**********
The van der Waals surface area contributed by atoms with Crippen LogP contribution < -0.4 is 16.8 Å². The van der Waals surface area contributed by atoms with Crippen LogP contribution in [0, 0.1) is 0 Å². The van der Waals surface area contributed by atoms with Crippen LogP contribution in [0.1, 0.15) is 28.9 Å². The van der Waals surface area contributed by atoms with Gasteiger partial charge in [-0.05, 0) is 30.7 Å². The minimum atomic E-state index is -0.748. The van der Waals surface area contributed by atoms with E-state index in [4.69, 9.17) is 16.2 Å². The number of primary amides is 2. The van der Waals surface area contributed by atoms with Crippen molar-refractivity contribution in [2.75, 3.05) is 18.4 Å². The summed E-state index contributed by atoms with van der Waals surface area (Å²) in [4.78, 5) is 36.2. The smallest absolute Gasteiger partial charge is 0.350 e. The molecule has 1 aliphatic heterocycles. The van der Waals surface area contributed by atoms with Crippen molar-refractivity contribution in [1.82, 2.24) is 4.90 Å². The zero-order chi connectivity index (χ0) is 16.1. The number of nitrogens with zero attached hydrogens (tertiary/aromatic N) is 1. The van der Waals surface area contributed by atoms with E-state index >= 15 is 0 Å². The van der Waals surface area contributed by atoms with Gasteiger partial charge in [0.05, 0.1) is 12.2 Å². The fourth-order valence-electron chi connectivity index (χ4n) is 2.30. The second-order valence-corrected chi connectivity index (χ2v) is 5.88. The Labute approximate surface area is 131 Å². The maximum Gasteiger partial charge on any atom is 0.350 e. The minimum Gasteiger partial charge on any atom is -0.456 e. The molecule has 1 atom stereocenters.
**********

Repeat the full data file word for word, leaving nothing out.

The van der Waals surface area contributed by atoms with Crippen LogP contribution < -0.4 is 16.8 Å². The van der Waals surface area contributed by atoms with Crippen LogP contribution in [0, 0.1) is 0 Å². The van der Waals surface area contributed by atoms with Crippen LogP contribution in [0.1, 0.15) is 28.9 Å². The van der Waals surface area contributed by atoms with Gasteiger partial charge in [-0.05, 0) is 30.7 Å². The minimum atomic E-state index is -0.748. The van der Waals surface area contributed by atoms with E-state index in [4.69, 9.17) is 16.2 Å². The number of primary amides is 2. The van der Waals surface area contributed by atoms with Crippen molar-refractivity contribution in [2.75, 3.05) is 18.4 Å². The summed E-state index contributed by atoms with van der Waals surface area (Å²) in [4.78, 5) is 36.2. The smallest absolute Gasteiger partial charge is 0.350 e. The molecule has 1 aliphatic heterocycles. The van der Waals surface area contributed by atoms with Crippen molar-refractivity contribution in [1.82, 2.24) is 4.90 Å². The zero-order chi connectivity index (χ0) is 16.1. The number of nitrogens with zero attached hydrogens (tertiary/aromatic N) is 1. The van der Waals surface area contributed by atoms with E-state index >= 15 is 0 Å². The van der Waals surface area contributed by atoms with Gasteiger partial charge in [0.05, 0.1) is 12.2 Å². The fourth-order valence-electron chi connectivity index (χ4n) is 2.30. The second-order valence-corrected chi connectivity index (χ2v) is 5.88. The Labute approximate surface area is 131 Å². The maximum Gasteiger partial charge on any atom is 0.350 e. The minimum Gasteiger partial charge on any atom is -0.456 e. The molecule has 1 atom stereocenters.